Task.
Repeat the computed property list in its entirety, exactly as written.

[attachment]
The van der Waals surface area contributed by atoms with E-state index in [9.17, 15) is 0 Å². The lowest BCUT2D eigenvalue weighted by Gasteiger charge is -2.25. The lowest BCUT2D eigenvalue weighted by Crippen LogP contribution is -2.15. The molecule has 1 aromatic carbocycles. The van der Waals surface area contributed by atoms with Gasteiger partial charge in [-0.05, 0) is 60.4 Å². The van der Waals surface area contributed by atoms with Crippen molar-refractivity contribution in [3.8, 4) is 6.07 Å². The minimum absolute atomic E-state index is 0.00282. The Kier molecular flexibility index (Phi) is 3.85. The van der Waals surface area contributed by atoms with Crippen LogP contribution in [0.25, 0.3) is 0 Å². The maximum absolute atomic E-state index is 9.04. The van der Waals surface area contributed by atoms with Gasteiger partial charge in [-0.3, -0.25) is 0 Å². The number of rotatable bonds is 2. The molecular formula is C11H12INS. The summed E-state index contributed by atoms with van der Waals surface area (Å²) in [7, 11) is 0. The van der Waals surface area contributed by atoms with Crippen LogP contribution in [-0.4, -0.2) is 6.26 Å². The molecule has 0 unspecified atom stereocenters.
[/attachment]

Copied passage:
The van der Waals surface area contributed by atoms with E-state index in [9.17, 15) is 0 Å². The lowest BCUT2D eigenvalue weighted by Gasteiger charge is -2.25. The lowest BCUT2D eigenvalue weighted by Crippen LogP contribution is -2.15. The molecule has 1 aromatic carbocycles. The van der Waals surface area contributed by atoms with Gasteiger partial charge in [-0.05, 0) is 60.4 Å². The van der Waals surface area contributed by atoms with Crippen molar-refractivity contribution in [3.8, 4) is 6.07 Å². The minimum absolute atomic E-state index is 0.00282. The Kier molecular flexibility index (Phi) is 3.85. The van der Waals surface area contributed by atoms with Crippen LogP contribution in [0.25, 0.3) is 0 Å². The maximum absolute atomic E-state index is 9.04. The van der Waals surface area contributed by atoms with Gasteiger partial charge in [-0.3, -0.25) is 0 Å². The number of rotatable bonds is 2. The molecular formula is C11H12INS. The summed E-state index contributed by atoms with van der Waals surface area (Å²) in [7, 11) is 0. The van der Waals surface area contributed by atoms with Crippen LogP contribution in [-0.4, -0.2) is 6.26 Å². The molecule has 0 unspecified atom stereocenters.